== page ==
In 2006, McCauley wrote an essay in the journal Nature called “Selling out on nature,” which codified the opposing viewpoint on PES and the valuation of ecosystem services in general. In it he argued for conservation based on nature’s intrinsic charm and took aim at “market-based” conservation, which he wrote was backed by “a whole lot of fanfare and a little bit too much enthusiasm for this new thing that seemed like it was going to be the salvation for conservation.”
To illustrate his point, he employed an oft-cited PES success story in an interview with Mongabay. In the 1990s, it looked like New York City was going to have to pony up a huge sum of money to build a new water filtration plant. Development was booming in the Catskill Mountains, which served as a natural filter and the source of most of New York’s drinking water.
Instead of the plant, the city opted to restore upstream ecosystems in the Catskills and paid landholders to adopt more ecologically sound forest management and farming tactics. The investment turned out to be a bargain at $1.5 billion, compared to the $6-billion price tag for the filtration plant, not to mention the $500 million a year it would have taken to run it.
It seems like a win-win: New Yorkers kept their clean drinking water source, and the beauty of the Catskills, as well as the area’s tourism industry and wildlife habitat, remained intact.
But what if someone engineered a cheaper solution?
“If you’ve sold the decision makers on the idea of acting in an economically rational way, then you don’t really have a leg to stand on when it comes to thinking about the future of the conservation of the section of nature like the Catskills,” McCauley said, adding that human ingenuity can rarely be kept down.
Furthermore, tying ecosystem services to market-based payments can’t possibly capture all of the values, known and unknown, that we derive from the natural world, he said. And trying to quantify something like nature’s intrinsic value strikes him and many others as wrong-headed.
“For me, it moves the entire discussion dangerously closer to bottom lines and dollar values,” McCauley said. “There are no decimal points in my discussions about values of nature.”
Critics in that vein often characterize PES as “putting a price on nature”— a portrayal that proponents counter is not accurate.
“One of the common misconceptions about valuing ecosystem services is that once you’ve placed a monetary value on these services, you’re presuming that you’re commodifying them, you’re privatizing them, you’re talking about exchanging them in markets, et cetera, et cetera… which I think completely misses the point,” Robert Costanza, an ecological economist at Australian National University, told Mongabay.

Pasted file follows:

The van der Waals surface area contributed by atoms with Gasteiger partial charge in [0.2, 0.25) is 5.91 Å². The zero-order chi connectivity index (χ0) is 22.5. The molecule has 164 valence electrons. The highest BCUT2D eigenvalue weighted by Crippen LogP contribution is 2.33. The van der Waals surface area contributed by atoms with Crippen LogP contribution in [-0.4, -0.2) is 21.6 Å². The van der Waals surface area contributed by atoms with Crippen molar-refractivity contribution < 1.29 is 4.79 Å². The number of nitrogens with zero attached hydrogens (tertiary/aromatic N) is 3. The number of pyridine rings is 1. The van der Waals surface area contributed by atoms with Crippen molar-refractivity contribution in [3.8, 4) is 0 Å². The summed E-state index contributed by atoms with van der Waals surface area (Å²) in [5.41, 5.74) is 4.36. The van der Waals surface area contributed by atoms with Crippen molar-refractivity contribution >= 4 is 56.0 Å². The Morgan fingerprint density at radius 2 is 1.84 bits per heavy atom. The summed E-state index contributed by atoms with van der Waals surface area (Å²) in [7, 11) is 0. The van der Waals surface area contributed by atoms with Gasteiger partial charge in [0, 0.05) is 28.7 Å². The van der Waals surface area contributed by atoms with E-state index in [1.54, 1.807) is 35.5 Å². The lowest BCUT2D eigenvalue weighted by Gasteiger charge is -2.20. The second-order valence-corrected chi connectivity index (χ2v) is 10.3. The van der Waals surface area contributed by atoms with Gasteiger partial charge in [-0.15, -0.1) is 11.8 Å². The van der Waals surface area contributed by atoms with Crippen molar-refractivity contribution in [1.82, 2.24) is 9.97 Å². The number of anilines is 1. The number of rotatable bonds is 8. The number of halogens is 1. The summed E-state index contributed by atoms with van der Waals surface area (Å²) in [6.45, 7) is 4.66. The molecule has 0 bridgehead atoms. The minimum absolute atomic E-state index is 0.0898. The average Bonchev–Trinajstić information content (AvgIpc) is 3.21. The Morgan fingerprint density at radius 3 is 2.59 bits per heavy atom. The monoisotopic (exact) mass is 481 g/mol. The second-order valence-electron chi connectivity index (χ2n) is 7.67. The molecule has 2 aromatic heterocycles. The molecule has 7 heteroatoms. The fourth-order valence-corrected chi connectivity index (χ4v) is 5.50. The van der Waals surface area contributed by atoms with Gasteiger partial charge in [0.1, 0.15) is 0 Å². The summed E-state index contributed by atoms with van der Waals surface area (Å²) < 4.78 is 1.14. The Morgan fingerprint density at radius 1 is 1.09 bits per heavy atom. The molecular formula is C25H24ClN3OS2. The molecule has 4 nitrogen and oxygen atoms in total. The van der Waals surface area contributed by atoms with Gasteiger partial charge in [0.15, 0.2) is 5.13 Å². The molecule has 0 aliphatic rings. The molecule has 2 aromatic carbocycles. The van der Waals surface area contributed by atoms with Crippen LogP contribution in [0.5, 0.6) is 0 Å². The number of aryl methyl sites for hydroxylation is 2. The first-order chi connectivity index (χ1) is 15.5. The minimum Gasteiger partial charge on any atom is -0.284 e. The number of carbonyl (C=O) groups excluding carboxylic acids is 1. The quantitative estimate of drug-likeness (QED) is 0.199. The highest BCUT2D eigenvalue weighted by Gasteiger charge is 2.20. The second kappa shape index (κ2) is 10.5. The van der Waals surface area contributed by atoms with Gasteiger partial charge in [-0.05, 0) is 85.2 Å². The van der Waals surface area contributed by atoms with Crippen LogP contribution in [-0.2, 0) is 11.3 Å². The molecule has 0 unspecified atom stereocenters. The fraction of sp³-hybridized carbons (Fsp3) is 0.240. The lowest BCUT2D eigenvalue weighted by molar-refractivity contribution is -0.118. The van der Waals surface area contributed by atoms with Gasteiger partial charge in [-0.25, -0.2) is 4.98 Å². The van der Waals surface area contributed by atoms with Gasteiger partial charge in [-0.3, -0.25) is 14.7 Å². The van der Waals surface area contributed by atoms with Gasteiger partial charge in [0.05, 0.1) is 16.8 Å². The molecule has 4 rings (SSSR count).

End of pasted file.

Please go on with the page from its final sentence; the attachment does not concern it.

He and his colleagues conducted an assessment of the services we got from the world’s ecosystems in 1997, which they figured were worth an average of at least $33 trillion a year ($51.5 trillion in 2015 dollars). A 2014 update put the number at $166 trillion (in 2015 dollars) — more than twice the global gross domestic product.
“The point is to recognize how relatively valuable they are,” Costanza said. With those figures in hand, he said, individuals, communities, and governments have a framework to make decisions about issues such as conservation and economic development. And they can craft sensible payment schemes to manage and conserve ecosystem services as public assets that are vitally important to all of society, rather than consider privatizing them as the most economically beneficial option.
Top-down leadership, bottom-up input
The idea of ecosystem services as a public trust highlights two of the major challenges that PES proponents acknowledge: leadership and what researchers refer to as “willingness to pay” — basically, an interest in conserving a natural service or resource for the greater good on the part of an institution with pockets deep enough to pay for it.
“I think that’s where the government really needs to step up to facilitate the common good and the longer term interest against the private interest,” said Costanza. “Without that kind of intervention, the private interests tend to dominate.”
In the case of China’s PES initiatives, it appears that the government has recognized the importance of conservation, and they’ve backed up their efforts with continued financing.
Other countries can look to successful PES projects with top-level leadership there and in Costa Rica, but research has shown that ensuring that communities have a voice in designing projects is also imperative.
“In my experience those payments for ecosystems services that are working in the long run require a very strong bottom-up approach in order to function and in order to become legitimate,” Nicolas Kosoy said.